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Title: Carbon export and fate beneath a dynamic upwelled filament off the California coast
Abstract. To understand the vertical variations in carbon fluxes inbiologically productive waters, four autonomous carbon flux explorers(CFEs), ship-lowered CTD-interfaced particle-sensitive transmissometer andscattering sensors, and surface-drogued sediment traps were deployed in afilament of offshore flowing, recently upwelled water, during the June 2017California Current Ecosystem – Long Term Ecological Research process study.The Lagrangian CFEs operating at depths from 100–500 m yielded carbon fluxand its partitioning with size from 30 µm–1 cm at three intensivestudy locations within the filament and in waters outside the filament. Sizeanalysis codes intended to enable long-term CFE operations independent ofships are described. Different particle classes (anchovy pellets, copepodpellets, and > 1000 µm aggregates) dominated the 100–150 mfluxes during successive stages of the filament evolution as it progressedoffshore. Fluxes were very high at all locations in the filament; below150 m, flux was invariant or increased with depth at the two locationscloser to the coast. Martin curve b factors (± denotes 95 %confidence intervals) for total particulate carbon flux were +0.37 ± 0.59, +0.85 ± 0.31, −0.24 ± 0.68, and −0.45 ± 0.70 at thethree successively occupied locations within the plume, and in transitionalwaters. Interestingly, the flux profiles for all particles< 400 µm were a much closer fit to the canonical Martinprofile (b−0.86); however, most (typically > 90 %) ofthe particle flux was carried by > 1000 µm sized aggregateswhich increased with depth. Mechanisms more » to explain the factor of 3 fluxincrease between 150 and 500 m at the mid-plume location are investigated. « less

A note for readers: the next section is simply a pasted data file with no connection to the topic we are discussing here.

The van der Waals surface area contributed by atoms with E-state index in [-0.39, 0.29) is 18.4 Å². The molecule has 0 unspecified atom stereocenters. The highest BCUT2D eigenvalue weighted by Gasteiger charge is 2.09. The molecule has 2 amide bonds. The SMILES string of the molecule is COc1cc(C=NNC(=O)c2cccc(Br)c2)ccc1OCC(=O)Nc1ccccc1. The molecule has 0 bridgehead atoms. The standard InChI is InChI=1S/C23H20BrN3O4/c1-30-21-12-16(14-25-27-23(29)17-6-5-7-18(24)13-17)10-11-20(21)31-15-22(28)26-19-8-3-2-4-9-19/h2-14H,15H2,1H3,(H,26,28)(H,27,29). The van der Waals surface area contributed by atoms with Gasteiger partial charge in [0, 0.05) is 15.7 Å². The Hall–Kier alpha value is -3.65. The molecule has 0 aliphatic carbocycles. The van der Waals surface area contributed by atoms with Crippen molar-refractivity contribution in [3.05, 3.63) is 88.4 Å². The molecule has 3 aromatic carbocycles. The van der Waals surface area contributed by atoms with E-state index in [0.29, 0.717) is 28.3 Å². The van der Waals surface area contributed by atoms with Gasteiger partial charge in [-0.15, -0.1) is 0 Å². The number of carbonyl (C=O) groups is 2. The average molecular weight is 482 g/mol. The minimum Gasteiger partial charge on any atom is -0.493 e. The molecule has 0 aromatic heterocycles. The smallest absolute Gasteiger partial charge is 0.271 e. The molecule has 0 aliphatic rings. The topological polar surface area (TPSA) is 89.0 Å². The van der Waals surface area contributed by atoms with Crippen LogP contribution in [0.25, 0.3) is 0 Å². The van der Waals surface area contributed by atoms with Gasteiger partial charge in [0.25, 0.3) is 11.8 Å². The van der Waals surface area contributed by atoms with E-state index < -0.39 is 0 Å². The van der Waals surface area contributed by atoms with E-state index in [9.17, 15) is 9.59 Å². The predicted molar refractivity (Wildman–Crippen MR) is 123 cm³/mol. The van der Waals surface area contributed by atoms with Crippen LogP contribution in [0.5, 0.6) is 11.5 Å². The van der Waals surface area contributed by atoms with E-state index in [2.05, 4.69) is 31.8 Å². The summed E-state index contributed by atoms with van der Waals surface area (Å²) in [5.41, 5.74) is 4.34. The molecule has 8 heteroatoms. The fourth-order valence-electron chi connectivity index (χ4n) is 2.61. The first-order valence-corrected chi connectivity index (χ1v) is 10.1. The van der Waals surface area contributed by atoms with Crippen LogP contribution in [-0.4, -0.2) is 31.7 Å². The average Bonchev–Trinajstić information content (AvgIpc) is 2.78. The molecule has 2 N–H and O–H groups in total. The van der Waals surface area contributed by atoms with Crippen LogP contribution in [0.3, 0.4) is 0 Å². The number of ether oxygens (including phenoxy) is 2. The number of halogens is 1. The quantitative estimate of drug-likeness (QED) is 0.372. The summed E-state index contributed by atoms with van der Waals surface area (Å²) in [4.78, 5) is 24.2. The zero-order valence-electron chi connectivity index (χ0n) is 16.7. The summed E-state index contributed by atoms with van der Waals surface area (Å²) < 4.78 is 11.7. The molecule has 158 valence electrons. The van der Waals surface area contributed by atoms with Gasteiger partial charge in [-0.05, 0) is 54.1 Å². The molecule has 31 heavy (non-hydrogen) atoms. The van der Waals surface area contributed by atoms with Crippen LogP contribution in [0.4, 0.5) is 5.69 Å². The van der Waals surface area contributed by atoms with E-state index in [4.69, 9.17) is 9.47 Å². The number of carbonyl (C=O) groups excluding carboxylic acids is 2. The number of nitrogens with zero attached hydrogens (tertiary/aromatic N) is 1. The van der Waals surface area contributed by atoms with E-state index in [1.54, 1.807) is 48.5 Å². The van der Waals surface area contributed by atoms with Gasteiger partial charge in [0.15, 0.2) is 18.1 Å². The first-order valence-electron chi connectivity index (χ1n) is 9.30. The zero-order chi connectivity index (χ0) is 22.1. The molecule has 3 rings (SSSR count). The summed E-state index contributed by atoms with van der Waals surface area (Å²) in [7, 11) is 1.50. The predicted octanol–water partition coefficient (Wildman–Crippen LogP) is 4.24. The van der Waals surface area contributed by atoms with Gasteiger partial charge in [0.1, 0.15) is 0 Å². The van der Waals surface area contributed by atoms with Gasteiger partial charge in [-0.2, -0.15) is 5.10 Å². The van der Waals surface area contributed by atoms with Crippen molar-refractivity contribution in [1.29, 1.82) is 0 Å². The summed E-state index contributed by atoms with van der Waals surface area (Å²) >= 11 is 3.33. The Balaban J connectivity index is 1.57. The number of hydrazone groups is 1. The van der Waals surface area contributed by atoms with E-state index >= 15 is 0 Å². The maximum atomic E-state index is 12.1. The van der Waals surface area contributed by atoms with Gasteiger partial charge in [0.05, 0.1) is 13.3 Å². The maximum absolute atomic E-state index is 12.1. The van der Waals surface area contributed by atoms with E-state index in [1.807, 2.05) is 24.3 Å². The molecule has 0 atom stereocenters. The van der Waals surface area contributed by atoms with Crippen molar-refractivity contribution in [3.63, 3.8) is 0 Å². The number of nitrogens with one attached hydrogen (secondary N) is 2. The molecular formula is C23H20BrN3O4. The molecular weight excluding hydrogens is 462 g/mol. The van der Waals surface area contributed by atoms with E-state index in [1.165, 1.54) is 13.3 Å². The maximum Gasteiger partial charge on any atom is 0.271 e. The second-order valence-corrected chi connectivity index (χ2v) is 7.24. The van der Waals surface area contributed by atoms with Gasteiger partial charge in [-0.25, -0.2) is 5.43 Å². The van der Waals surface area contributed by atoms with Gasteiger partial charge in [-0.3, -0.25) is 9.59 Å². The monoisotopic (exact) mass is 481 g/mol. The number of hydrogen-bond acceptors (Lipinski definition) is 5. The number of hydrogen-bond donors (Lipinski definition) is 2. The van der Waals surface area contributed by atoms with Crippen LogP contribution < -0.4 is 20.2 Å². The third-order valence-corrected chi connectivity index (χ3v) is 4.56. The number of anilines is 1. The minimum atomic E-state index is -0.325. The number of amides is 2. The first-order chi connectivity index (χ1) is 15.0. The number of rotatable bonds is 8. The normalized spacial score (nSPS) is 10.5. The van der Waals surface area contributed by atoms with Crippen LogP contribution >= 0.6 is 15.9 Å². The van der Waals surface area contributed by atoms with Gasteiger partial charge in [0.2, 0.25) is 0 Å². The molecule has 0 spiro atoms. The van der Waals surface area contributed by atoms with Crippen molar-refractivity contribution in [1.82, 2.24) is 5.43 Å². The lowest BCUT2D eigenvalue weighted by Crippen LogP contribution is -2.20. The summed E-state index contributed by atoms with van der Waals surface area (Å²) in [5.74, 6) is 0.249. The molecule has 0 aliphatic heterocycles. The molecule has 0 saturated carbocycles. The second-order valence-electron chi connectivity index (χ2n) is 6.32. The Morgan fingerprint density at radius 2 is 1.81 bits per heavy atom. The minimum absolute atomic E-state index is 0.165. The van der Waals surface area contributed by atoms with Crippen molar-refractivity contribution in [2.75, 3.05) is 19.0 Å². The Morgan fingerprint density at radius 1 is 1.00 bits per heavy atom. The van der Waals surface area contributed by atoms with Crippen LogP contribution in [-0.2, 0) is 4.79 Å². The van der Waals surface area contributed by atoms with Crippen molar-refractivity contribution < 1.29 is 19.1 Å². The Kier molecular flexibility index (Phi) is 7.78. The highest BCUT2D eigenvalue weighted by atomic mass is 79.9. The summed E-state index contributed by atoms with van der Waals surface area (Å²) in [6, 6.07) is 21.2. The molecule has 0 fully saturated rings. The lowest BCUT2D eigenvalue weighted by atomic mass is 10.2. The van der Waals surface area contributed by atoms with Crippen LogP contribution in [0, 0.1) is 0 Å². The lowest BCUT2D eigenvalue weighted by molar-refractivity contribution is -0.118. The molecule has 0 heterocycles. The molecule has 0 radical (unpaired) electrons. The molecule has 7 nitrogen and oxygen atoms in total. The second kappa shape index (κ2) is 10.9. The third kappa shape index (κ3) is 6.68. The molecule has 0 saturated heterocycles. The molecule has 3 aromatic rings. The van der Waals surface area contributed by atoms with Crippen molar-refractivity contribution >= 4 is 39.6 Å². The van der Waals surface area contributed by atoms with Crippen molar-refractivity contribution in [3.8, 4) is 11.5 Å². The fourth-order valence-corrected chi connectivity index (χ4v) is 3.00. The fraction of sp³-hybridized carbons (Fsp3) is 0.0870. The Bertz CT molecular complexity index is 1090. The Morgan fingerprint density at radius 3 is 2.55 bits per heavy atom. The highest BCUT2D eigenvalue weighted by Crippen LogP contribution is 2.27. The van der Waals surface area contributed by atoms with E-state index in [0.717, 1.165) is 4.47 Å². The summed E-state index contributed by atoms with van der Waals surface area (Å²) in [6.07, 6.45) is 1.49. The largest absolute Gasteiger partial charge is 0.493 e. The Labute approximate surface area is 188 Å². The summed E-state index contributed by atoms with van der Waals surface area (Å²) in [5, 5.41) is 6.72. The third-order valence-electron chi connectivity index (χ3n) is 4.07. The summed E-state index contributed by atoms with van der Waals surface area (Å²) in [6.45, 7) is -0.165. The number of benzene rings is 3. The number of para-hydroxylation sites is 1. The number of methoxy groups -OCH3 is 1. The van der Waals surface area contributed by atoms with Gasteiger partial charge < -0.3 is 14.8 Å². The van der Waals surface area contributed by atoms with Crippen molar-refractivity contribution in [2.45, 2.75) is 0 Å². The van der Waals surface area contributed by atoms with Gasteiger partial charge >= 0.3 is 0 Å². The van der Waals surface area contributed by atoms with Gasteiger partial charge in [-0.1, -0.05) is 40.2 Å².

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3053 to 3086
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National Science Foundation
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